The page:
"This is a milestone in mountaineering history which will finally end the debate over the height, and now the world will have one number," said Santa Bir Lama, president of the Nepal Mountaineering Association, welcoming the end of confusion over the mountain's height. China's Xinhua New Agency quoted President Xi as saying that the two countries were also committed to jointly protecting the natural environment around Everest, while also furthering and cooperating in scientific research.

No other mountain has perhaps been the subject of as much debate. Over the years, there have been debates on issues like whether it should be “rock height”, or whether the snow cladding it, too, should be accounted for.  The  earlier measurement of 8,848 m  was determined by the Survey of India in 1954, using instruments like theodolites and chains, with GPS still decades away. The elevation of 8,848 m came to be accepted in all references worldwide — except by China.  

New Zealand, which shares a bond with Nepal over the mountain, provided technical assistance. Sir Edmund Hillary, the first climber on the peak along with Nepal’s Tenzing Norgay in May 1953, worked as the mountain’s undeclared brand ambassador to the world. In May 2019, the New Zealand government provided Nepal’s Survey Department (Napi Bibhag) with a Global Navigation Satellite, and trained technicians. Christopher Pearson, a scientist from University of Otago, travelled to Nepal on a special assignment.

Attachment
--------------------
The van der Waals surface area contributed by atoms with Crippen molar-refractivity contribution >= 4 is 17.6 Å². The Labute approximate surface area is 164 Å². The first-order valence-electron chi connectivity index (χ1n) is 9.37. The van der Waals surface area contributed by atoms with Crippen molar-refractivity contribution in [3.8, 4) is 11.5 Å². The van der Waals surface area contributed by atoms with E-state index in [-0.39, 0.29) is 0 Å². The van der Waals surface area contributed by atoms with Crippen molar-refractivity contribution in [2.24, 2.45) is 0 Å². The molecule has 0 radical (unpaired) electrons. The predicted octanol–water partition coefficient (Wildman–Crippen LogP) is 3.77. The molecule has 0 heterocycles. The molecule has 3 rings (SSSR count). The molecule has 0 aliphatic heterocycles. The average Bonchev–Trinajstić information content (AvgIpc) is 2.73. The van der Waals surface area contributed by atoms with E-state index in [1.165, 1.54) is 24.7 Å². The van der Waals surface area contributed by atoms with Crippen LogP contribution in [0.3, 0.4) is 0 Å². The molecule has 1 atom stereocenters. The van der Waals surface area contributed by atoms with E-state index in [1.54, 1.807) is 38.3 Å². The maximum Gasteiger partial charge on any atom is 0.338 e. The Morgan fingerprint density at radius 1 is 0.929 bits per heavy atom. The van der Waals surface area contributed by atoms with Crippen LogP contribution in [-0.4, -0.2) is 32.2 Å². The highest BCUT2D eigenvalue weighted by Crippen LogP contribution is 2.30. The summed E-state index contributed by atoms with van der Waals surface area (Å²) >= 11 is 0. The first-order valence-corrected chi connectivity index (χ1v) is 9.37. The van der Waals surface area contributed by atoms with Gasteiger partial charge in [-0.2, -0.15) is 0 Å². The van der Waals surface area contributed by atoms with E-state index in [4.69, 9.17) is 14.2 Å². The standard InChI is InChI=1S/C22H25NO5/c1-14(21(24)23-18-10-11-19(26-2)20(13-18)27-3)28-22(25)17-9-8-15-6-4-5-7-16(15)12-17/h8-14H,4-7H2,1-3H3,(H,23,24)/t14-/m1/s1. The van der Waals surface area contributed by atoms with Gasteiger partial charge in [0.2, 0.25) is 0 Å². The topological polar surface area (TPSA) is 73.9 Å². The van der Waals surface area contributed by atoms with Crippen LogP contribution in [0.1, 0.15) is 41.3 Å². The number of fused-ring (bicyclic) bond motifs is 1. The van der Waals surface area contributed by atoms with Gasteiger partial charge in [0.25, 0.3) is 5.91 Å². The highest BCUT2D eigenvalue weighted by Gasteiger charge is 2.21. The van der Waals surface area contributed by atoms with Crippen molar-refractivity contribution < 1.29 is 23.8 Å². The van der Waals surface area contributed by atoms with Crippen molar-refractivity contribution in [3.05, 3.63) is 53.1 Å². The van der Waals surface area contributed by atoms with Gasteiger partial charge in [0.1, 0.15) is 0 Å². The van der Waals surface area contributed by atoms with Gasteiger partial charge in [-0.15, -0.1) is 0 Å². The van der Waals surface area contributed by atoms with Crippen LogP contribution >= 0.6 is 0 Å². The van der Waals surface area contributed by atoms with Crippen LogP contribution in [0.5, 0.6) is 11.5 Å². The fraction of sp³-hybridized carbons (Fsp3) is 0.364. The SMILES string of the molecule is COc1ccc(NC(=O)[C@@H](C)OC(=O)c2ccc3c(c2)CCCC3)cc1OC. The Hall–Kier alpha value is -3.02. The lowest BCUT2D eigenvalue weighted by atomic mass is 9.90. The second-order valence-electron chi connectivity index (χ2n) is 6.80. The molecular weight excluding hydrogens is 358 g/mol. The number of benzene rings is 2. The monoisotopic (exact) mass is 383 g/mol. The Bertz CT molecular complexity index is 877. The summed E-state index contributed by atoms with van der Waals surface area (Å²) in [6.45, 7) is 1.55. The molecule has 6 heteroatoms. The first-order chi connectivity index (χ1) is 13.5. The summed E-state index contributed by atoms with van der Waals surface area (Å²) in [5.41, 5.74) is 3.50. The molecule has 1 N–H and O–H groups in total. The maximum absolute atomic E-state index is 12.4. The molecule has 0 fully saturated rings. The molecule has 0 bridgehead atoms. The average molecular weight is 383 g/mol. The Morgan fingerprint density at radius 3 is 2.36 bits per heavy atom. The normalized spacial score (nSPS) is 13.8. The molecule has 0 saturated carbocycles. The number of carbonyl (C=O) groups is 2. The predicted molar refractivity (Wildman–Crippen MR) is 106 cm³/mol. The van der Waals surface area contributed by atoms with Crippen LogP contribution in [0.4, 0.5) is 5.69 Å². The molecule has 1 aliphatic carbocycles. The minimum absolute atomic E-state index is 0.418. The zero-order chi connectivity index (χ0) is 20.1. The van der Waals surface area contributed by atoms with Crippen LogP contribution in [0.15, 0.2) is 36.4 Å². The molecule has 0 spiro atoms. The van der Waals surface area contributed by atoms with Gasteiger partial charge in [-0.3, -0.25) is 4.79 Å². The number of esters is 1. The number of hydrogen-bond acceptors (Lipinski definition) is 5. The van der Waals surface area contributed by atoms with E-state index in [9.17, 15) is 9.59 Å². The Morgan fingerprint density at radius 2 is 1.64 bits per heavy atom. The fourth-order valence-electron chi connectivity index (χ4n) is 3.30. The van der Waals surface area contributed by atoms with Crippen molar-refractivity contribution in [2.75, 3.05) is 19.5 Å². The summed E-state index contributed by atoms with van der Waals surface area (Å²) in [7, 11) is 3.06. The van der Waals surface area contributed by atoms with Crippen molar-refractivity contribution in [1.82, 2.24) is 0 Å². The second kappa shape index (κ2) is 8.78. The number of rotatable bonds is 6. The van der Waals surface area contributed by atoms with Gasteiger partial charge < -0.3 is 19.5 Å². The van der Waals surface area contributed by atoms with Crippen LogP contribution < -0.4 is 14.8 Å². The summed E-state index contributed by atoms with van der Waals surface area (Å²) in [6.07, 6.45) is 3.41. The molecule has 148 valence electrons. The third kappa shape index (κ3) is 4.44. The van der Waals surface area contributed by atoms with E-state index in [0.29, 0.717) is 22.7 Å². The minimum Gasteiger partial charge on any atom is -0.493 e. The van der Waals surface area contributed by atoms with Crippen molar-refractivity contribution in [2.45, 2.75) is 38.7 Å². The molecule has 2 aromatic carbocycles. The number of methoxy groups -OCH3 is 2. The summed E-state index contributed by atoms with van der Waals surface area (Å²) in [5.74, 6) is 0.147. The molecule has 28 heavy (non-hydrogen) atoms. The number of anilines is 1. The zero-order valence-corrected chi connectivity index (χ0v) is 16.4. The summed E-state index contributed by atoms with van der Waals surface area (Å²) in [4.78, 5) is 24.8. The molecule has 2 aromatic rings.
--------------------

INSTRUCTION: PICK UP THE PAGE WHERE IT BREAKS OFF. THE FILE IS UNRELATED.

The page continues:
To conclude by answering the Q on Waugh - Major General Sir Andrew Scott Waugh (1810 –  1878) was a British army officer and Surveyor General of India who worked in the Great Trigonometrical Survey. He served under Sir George Everest and succeeded him in 1843. Waugh established a gridiron system of traverses for covering northern India. Waugh is credited with naming the peak of Mount Everest after his predecessor George Everest who never actually saw it. 

Colonial vestige !  ~  interesting !!


With regards – S. Sampathkumar